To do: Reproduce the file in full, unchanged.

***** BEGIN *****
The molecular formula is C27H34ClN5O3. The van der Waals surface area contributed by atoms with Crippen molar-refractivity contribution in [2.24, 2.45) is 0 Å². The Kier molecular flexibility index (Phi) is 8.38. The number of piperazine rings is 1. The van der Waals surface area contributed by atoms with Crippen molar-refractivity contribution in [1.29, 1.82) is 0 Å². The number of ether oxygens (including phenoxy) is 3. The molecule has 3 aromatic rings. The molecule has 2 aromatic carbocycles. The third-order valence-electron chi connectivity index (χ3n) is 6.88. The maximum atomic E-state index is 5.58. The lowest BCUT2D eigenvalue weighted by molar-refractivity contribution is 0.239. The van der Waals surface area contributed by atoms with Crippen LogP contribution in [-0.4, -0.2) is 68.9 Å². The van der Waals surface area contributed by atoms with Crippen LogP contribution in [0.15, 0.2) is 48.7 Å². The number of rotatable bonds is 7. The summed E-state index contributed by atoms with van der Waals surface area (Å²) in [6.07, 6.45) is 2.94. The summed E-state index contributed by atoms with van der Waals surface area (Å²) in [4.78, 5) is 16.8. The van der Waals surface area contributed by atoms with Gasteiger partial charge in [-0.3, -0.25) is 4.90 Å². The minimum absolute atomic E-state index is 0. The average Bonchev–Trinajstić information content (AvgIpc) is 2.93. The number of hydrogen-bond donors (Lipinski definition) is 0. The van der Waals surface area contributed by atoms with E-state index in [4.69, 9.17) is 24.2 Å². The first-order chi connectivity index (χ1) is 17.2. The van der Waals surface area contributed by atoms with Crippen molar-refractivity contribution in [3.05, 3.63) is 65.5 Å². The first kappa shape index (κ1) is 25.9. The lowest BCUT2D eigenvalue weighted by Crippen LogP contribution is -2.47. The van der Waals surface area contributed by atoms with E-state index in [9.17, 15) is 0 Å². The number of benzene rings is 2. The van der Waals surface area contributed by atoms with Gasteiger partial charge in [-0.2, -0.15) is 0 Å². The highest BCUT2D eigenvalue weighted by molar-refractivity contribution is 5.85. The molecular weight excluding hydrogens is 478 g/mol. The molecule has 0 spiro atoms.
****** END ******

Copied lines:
The molecular formula is C27H34ClN5O3. The van der Waals surface area contributed by atoms with Crippen molar-refractivity contribution in [2.24, 2.45) is 0 Å². The Kier molecular flexibility index (Phi) is 8.38. The number of piperazine rings is 1. The van der Waals surface area contributed by atoms with Crippen molar-refractivity contribution in [1.29, 1.82) is 0 Å². The number of ether oxygens (including phenoxy) is 3. The molecule has 3 aromatic rings. The molecule has 2 aromatic carbocycles. The third-order valence-electron chi connectivity index (χ3n) is 6.88. The maximum atomic E-state index is 5.58. The lowest BCUT2D eigenvalue weighted by molar-refractivity contribution is 0.239. The van der Waals surface area contributed by atoms with Crippen LogP contribution in [-0.4, -0.2) is 68.9 Å². The van der Waals surface area contributed by atoms with Crippen LogP contribution in [0.15, 0.2) is 48.7 Å². The number of rotatable bonds is 7. The summed E-state index contributed by atoms with van der Waals surface area (Å²) in [6.07, 6.45) is 2.94. The summed E-state index contributed by atoms with van der Waals surface area (Å²) in [4.78, 5) is 16.8. The van der Waals surface area contributed by atoms with Gasteiger partial charge in [-0.3, -0.25) is 4.90 Å². The minimum absolute atomic E-state index is 0. The average Bonchev–Trinajstić information content (AvgIpc) is 2.93. The number of hydrogen-bond donors (Lipinski definition) is 0. The van der Waals surface area contributed by atoms with E-state index in [4.69, 9.17) is 24.2 Å². The first-order chi connectivity index (χ1) is 17.2. The van der Waals surface area contributed by atoms with Crippen molar-refractivity contribution in [3.05, 3.63) is 65.5 Å². The first kappa shape index (κ1) is 25.9. The lowest BCUT2D eigenvalue weighted by Crippen LogP contribution is -2.47. The van der Waals surface area contributed by atoms with E-state index in [9.17, 15) is 0 Å². The number of benzene rings is 2. The van der Waals surface area contributed by atoms with Gasteiger partial charge in [-0.2, -0.15) is 0 Å². The highest BCUT2D eigenvalue weighted by molar-refractivity contribution is 5.85. The molecular weight excluding hydrogens is 478 g/mol. The molecule has 0 spiro atoms.